where the measurement uncertainty U is also taken into account, in accordance with the FAIRMODE approach. The methodology for estimating the measurement uncertainty as a function of the concentration values is described in Janssen and Thunis (2022), where the parameters for its calculation of PM, NO2 and O3 are provided as well. It is important to note that we use the 95th percentile highest value among all uncertainty values as representative of the measurement uncertainty. For PM10 and PM2.5 the results of the Joint Research Centre (JRC) instrument inter-comparison (Pernigotti et al., 2013) have been used, whereas a set of EU AirBase stations available for a series of meteorological years has been used for NO2, and analytical relationships have been used for O3. These 95th percentile uncertainties only include the instrumental error. More details are provided in Appendix A. The fulfilment of the forecast modelling quality objective (MQOf) is proposed as a necessary but not sufficient quality test to be achieved by the forecasting application. MQOf is fulfilled when MQIf is less than or equal to 1, indicating that the forecast model performs better (within the measurement uncertainty) than the persistence one, with respect to its capability to detect sudden changes in concentration levels.
Within the proposed protocol, two aspects are included in a single metric (MQIf): (1) check how well the model prediction compares with measurements and (2) check whether the model prediction performs better than a given benchmark (here the persistence model).
The magnitude of the MQIf score, since it is referenced to a benchmark, is dependent on the skill of the benchmark itself. To account for this, additional modelling performance indicators (MPIs) are proposed as part of the evaluation protocol, based on the mean fractional error (MFE), a normalized statistical indicator widely used in the literature, defined as follows:
Based on this indicator, two different MPIs are defined and both included within the protocol: (1) MPI1= MFEf MFEp that compares the forecast model performances with the persistence model ones and (2) MPI2= MFEf MFU that evaluates forecast performances regardless of persistence aspects, using an acceptability threshold based on measurement uncertainty, where MFU is the mean fractional uncertainty, defined as follows:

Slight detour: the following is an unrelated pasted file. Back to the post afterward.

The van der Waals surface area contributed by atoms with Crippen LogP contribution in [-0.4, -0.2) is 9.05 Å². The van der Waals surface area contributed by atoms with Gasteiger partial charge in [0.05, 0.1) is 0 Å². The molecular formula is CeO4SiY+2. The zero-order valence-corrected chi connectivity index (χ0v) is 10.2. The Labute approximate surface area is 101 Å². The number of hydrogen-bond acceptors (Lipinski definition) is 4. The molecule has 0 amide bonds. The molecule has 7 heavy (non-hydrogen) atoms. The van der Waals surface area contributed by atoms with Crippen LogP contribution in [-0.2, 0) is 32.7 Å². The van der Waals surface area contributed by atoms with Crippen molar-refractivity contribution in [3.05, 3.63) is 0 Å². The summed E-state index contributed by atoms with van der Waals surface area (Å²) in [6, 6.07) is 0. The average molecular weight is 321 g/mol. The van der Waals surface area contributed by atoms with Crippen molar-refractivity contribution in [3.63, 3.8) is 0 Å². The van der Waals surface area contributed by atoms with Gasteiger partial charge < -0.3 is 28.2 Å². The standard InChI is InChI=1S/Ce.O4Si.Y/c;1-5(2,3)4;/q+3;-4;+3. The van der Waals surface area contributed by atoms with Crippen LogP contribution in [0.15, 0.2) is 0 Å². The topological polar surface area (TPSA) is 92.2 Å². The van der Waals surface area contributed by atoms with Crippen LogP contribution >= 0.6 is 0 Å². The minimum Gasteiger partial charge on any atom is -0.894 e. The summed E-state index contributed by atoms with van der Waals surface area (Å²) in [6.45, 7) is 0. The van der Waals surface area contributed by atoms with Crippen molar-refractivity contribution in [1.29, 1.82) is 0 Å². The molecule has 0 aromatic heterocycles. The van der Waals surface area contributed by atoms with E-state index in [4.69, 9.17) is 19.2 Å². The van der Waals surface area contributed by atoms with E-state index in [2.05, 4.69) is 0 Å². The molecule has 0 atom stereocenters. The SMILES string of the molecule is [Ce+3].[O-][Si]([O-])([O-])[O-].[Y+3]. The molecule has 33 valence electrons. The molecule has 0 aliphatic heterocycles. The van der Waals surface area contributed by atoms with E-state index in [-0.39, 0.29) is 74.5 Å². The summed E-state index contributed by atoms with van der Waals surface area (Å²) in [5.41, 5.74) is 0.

Using the uncertainty parameters provided in Table A1 in Appendix A, it turns out that shows larger values in the low-concentration range and then tends towards a constant (0.5 for NO2, 0.3 for O3, 0.55 for PM10, 0.6 for PM2.5) at higher-concentration values (Fig. A1, Appendix A). So, the choice of MFU as the acceptability threshold is consistent with performance criteria and goals defined in the literature for PM (Boylan and Russell, 2006) and O3 (Chemel et al., 2010), and it has the advantage of not introducing any additional free parameters, and it can be applied to all pollutants for which uncertainty parameters are set. For both MPIs, modelling performance criteria (MPC) are proposed, being fulfilled when MPIs are less than or equal to 1.
2.2 Assessment of modelling applications' capability to predict threshold exceedances
When a forecasting system is used for policy purposes, it is of utmost importance to verify its skill in predicting categorical answers (yes/no) in relation to exceedances of specific threshold levels, e.g. the limit values set by the current European legislation (European Union, 2008).
To account for this, the most commonly used threshold indicators (as defined in Table 1) are included in the proposed validation approach, based on the 2×2 contingency table (Table B1, Appendix B) representing the joint distribution of categorical events (below/above the threshold value) predicted by the model and observed by the measurements; i.e. GA+ represents the number of correctly forecasted exceedances, GA− represents the number of correctly forecasted non-exceedances, false alarms (FAs) represent the number of forecasted exceedances that were not observed and missed alarms (MAs) represent the number of observed exceedances that were not forecasted.
All metrics included are listed in Table 1, ranging from 0 to 1, with 1 being the optimal value.
2.3 Assessment of modelling applications' capability to predict air quality indices